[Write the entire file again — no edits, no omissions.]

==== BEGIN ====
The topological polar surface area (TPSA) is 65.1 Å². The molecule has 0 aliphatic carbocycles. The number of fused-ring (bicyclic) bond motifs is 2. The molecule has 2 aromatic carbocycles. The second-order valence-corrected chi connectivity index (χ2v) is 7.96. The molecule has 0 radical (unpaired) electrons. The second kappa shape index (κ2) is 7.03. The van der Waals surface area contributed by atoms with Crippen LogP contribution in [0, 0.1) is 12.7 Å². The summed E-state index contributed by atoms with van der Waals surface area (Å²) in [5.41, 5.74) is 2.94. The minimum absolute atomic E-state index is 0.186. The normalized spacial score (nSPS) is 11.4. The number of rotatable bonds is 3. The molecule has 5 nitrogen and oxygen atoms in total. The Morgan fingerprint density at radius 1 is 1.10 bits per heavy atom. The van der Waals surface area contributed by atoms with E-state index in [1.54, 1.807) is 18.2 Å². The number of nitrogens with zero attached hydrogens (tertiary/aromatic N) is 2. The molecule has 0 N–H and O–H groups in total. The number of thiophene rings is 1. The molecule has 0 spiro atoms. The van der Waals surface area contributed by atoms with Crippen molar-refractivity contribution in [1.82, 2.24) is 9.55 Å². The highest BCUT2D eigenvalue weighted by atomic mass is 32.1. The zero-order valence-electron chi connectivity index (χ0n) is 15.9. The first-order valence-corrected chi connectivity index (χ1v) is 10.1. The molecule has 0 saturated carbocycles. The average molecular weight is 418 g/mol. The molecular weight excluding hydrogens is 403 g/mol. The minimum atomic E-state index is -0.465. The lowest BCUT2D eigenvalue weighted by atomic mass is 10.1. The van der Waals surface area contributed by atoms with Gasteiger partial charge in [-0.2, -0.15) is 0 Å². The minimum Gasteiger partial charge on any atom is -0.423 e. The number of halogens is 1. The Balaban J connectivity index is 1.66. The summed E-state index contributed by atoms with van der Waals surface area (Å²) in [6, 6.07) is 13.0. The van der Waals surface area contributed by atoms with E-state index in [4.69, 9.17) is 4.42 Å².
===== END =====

The topological polar surface area (TPSA) is 65.1 Å². The molecule has 0 aliphatic carbocycles. The number of fused-ring (bicyclic) bond motifs is 2. The molecule has 2 aromatic carbocycles. The second-order valence-corrected chi connectivity index (χ2v) is 7.96. The molecule has 0 radical (unpaired) electrons. The second kappa shape index (κ2) is 7.03. The van der Waals surface area contributed by atoms with Crippen LogP contribution in [0, 0.1) is 12.7 Å². The summed E-state index contributed by atoms with van der Waals surface area (Å²) in [5.41, 5.74) is 2.94. The minimum absolute atomic E-state index is 0.186. The normalized spacial score (nSPS) is 11.4. The number of rotatable bonds is 3. The molecule has 5 nitrogen and oxygen atoms in total. The Morgan fingerprint density at radius 1 is 1.10 bits per heavy atom. The van der Waals surface area contributed by atoms with E-state index in [1.54, 1.807) is 18.2 Å². The number of nitrogens with zero attached hydrogens (tertiary/aromatic N) is 2. The molecule has 0 N–H and O–H groups in total. The number of thiophene rings is 1. The molecule has 0 spiro atoms. The van der Waals surface area contributed by atoms with Crippen molar-refractivity contribution in [1.82, 2.24) is 9.55 Å². The highest BCUT2D eigenvalue weighted by atomic mass is 32.1. The zero-order valence-electron chi connectivity index (χ0n) is 15.9. The first-order valence-corrected chi connectivity index (χ1v) is 10.1. The molecule has 0 saturated carbocycles. The average molecular weight is 418 g/mol. The molecular weight excluding hydrogens is 403 g/mol. The minimum atomic E-state index is -0.465. The lowest BCUT2D eigenvalue weighted by atomic mass is 10.1. The van der Waals surface area contributed by atoms with Gasteiger partial charge in [-0.2, -0.15) is 0 Å². The minimum Gasteiger partial charge on any atom is -0.423 e. The number of halogens is 1. The Balaban J connectivity index is 1.66. The summed E-state index contributed by atoms with van der Waals surface area (Å²) in [6, 6.07) is 13.0. The van der Waals surface area contributed by atoms with E-state index in [4.69, 9.17) is 4.42 Å².